Mon 12 Feb 18
We are involved in international immunological research which has revealed new insights into the mechanisms by which human embryos are protected within the womb.
Led by Professor Nelson Fernández, from our School of Biological Sciences, the project is part of an ongoing research into the evolving function and key role of the protein PIF (Preimplantation Factor), which is released by the human embryo at an early stage of development.
This work has clarified further one of the most intriguing questions in biology: why does the mother’s immune system not reject her developing foetus in the way that it would reject a graft from its father’s tissues?
This ongoing research also involves Dr Eytan Barnea, from the Society for the Investigation of Early Pregnancy and BioIncept, LLC in New York. At Essex, work led by Professor Fernández has revealed that a key mechanism of PIF action involves regulating the human leukocyte antigen (HLA) genetic system, which protects the embryo from being attacked by the mother’s immune system that otherwise could result in miscarriage.
This work has important implications not only in preventing miscarriages, but more broadly in successful organ transplants. Based on this data future studies will focus on internal regulation of PIF expression in the placenta and synergy with other pro-tolerance molecules aiming to protect against pregnancy complications.
PIF has completed a Phase I first-in-human clinical trial, which was awarded Fast-Track by the FDA (Food and Drug Administration, USA). As part of this collaboration clinicians are looking to test the possible therapeutic use of synthetic PIF in women who have experienced early stage miscarriages. There is evidence to indicate these may be caused by abnormal immunological interactions between the mother and the foetus.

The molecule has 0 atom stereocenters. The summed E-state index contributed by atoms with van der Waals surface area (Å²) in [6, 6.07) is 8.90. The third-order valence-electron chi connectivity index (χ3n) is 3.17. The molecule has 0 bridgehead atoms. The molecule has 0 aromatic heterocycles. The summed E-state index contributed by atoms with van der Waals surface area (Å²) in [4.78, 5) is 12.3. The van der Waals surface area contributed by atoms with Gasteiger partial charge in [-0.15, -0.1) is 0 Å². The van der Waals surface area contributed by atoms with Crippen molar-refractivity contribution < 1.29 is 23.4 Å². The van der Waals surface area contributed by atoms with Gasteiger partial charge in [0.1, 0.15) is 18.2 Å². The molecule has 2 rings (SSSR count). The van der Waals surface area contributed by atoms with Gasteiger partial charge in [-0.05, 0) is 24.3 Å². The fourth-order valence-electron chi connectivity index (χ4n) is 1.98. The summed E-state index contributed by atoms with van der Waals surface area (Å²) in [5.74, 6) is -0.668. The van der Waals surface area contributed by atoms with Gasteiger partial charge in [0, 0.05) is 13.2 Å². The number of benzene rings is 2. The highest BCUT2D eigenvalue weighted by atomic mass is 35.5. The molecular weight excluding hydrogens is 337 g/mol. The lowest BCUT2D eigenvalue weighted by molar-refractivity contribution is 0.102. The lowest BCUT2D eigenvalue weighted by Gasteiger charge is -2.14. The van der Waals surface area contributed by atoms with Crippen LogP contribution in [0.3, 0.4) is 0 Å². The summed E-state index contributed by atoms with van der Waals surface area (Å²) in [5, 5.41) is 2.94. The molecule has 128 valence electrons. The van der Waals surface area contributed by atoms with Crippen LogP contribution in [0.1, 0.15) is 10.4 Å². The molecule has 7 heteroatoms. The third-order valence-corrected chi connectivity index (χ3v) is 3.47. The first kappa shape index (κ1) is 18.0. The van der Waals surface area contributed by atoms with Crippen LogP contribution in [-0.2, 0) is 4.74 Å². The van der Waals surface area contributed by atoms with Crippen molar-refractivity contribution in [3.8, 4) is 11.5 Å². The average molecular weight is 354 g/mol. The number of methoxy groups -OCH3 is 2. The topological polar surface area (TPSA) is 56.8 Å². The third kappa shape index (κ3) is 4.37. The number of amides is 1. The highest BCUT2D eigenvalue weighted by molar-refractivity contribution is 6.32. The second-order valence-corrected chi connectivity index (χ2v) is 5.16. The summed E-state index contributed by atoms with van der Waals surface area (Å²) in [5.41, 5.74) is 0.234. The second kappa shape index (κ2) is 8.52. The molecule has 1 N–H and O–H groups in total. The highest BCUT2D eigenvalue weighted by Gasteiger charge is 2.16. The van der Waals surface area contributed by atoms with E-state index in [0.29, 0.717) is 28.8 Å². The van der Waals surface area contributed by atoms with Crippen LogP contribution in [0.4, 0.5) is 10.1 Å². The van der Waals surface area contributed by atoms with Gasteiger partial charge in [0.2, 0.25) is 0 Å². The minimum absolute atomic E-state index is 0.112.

This work raises the real possibility of using as a biomarker to predict the success or failure of IVF treatment in couples experiencing recurrent miscarriage or difficulties in conceiving and other early pregnancy disorders. The data generated at Essex will lead to further translational studies, where treating pregnant women with PIF may reduce inflammation-related miscarriages.
The research, published in the Cellular Physiology and Biochemistry journal, is part of Professor Fernández’s research into human reproduction.
“This latest research is an important contribution to the understanding of human pregnancy and immunological tolerance and we will be watching the PIF clinical trials with interest,” added Professor Fernández.